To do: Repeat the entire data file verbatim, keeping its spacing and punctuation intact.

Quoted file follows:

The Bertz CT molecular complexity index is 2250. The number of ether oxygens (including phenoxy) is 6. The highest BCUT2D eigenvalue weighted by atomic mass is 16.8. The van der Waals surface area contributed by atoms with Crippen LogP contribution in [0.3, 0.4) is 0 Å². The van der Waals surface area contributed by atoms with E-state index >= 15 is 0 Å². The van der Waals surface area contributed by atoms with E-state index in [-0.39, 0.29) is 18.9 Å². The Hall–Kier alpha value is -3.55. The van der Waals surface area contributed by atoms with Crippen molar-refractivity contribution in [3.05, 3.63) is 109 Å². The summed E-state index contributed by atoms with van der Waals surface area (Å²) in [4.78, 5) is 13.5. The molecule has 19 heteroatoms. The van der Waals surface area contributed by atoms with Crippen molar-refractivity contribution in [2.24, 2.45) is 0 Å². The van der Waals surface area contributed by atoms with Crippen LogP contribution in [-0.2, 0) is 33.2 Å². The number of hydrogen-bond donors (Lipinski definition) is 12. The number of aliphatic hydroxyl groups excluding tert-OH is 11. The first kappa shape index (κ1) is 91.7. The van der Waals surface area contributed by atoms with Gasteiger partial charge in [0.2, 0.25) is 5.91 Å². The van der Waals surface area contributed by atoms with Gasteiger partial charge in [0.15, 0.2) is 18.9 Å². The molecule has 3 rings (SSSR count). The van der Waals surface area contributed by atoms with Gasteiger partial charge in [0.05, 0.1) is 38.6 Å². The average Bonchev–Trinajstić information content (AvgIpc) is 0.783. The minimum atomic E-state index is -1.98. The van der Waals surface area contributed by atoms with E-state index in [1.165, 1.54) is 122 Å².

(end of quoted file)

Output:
The Bertz CT molecular complexity index is 2250. The number of ether oxygens (including phenoxy) is 6. The highest BCUT2D eigenvalue weighted by atomic mass is 16.8. The van der Waals surface area contributed by atoms with Crippen LogP contribution in [0.3, 0.4) is 0 Å². The van der Waals surface area contributed by atoms with E-state index >= 15 is 0 Å². The van der Waals surface area contributed by atoms with E-state index in [-0.39, 0.29) is 18.9 Å². The Hall–Kier alpha value is -3.55. The van der Waals surface area contributed by atoms with Crippen molar-refractivity contribution in [3.05, 3.63) is 109 Å². The summed E-state index contributed by atoms with van der Waals surface area (Å²) in [4.78, 5) is 13.5. The molecule has 19 heteroatoms. The van der Waals surface area contributed by atoms with Crippen molar-refractivity contribution in [2.24, 2.45) is 0 Å². The van der Waals surface area contributed by atoms with Crippen LogP contribution in [-0.2, 0) is 33.2 Å². The number of hydrogen-bond donors (Lipinski definition) is 12. The number of aliphatic hydroxyl groups excluding tert-OH is 11. The first kappa shape index (κ1) is 91.7. The van der Waals surface area contributed by atoms with Gasteiger partial charge in [0.2, 0.25) is 5.91 Å². The van der Waals surface area contributed by atoms with Gasteiger partial charge in [0.15, 0.2) is 18.9 Å². The molecule has 3 rings (SSSR count). The van der Waals surface area contributed by atoms with Gasteiger partial charge in [0.05, 0.1) is 38.6 Å². The average Bonchev–Trinajstić information content (AvgIpc) is 0.783. The minimum atomic E-state index is -1.98. The van der Waals surface area contributed by atoms with E-state index in [1.165, 1.54) is 122 Å².